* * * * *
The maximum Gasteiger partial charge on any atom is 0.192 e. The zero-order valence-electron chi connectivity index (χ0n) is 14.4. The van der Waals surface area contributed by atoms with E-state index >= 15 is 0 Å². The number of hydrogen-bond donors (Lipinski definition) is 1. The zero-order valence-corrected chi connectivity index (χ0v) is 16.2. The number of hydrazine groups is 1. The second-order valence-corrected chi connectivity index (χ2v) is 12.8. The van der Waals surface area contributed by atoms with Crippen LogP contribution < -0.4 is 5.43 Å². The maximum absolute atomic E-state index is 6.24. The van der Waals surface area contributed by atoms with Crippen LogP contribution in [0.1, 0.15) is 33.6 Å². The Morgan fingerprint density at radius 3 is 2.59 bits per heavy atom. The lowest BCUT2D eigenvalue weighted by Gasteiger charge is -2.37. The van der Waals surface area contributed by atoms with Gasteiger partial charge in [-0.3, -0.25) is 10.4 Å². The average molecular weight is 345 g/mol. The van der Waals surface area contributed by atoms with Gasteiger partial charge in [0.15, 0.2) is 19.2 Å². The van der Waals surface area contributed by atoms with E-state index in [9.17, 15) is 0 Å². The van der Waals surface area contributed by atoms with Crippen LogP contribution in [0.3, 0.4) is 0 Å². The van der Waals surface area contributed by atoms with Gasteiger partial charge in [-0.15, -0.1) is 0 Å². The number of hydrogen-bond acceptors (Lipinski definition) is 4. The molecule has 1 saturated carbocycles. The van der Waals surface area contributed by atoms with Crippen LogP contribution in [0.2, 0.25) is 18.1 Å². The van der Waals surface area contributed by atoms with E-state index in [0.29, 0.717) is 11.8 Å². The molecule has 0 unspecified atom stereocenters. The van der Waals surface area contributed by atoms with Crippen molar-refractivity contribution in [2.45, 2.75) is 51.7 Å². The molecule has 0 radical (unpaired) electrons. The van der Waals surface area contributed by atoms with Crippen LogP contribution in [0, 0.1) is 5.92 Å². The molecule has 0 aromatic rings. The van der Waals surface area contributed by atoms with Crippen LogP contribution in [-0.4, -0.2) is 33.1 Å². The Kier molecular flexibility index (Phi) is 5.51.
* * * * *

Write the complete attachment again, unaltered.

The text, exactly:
The maximum Gasteiger partial charge on any atom is 0.192 e. The zero-order valence-electron chi connectivity index (χ0n) is 14.4. The van der Waals surface area contributed by atoms with E-state index >= 15 is 0 Å². The number of hydrogen-bond donors (Lipinski definition) is 1. The zero-order valence-corrected chi connectivity index (χ0v) is 16.2. The number of hydrazine groups is 1. The second-order valence-corrected chi connectivity index (χ2v) is 12.8. The van der Waals surface area contributed by atoms with Crippen LogP contribution < -0.4 is 5.43 Å². The maximum absolute atomic E-state index is 6.24. The van der Waals surface area contributed by atoms with Crippen LogP contribution in [0.1, 0.15) is 33.6 Å². The Morgan fingerprint density at radius 3 is 2.59 bits per heavy atom. The lowest BCUT2D eigenvalue weighted by Gasteiger charge is -2.37. The van der Waals surface area contributed by atoms with Gasteiger partial charge in [-0.3, -0.25) is 10.4 Å². The average molecular weight is 345 g/mol. The van der Waals surface area contributed by atoms with Gasteiger partial charge in [0.15, 0.2) is 19.2 Å². The van der Waals surface area contributed by atoms with E-state index in [9.17, 15) is 0 Å². The van der Waals surface area contributed by atoms with Crippen LogP contribution in [0.3, 0.4) is 0 Å². The van der Waals surface area contributed by atoms with Gasteiger partial charge in [-0.15, -0.1) is 0 Å². The number of hydrogen-bond acceptors (Lipinski definition) is 4. The molecule has 1 saturated carbocycles. The van der Waals surface area contributed by atoms with Crippen LogP contribution in [0.2, 0.25) is 18.1 Å². The van der Waals surface area contributed by atoms with E-state index in [0.29, 0.717) is 11.8 Å². The molecule has 0 unspecified atom stereocenters. The van der Waals surface area contributed by atoms with Crippen molar-refractivity contribution in [2.45, 2.75) is 51.7 Å². The molecule has 0 radical (unpaired) electrons. The van der Waals surface area contributed by atoms with Crippen LogP contribution in [0, 0.1) is 5.92 Å². The molecule has 0 aromatic rings. The van der Waals surface area contributed by atoms with Crippen LogP contribution in [-0.4, -0.2) is 33.1 Å². The Kier molecular flexibility index (Phi) is 5.51.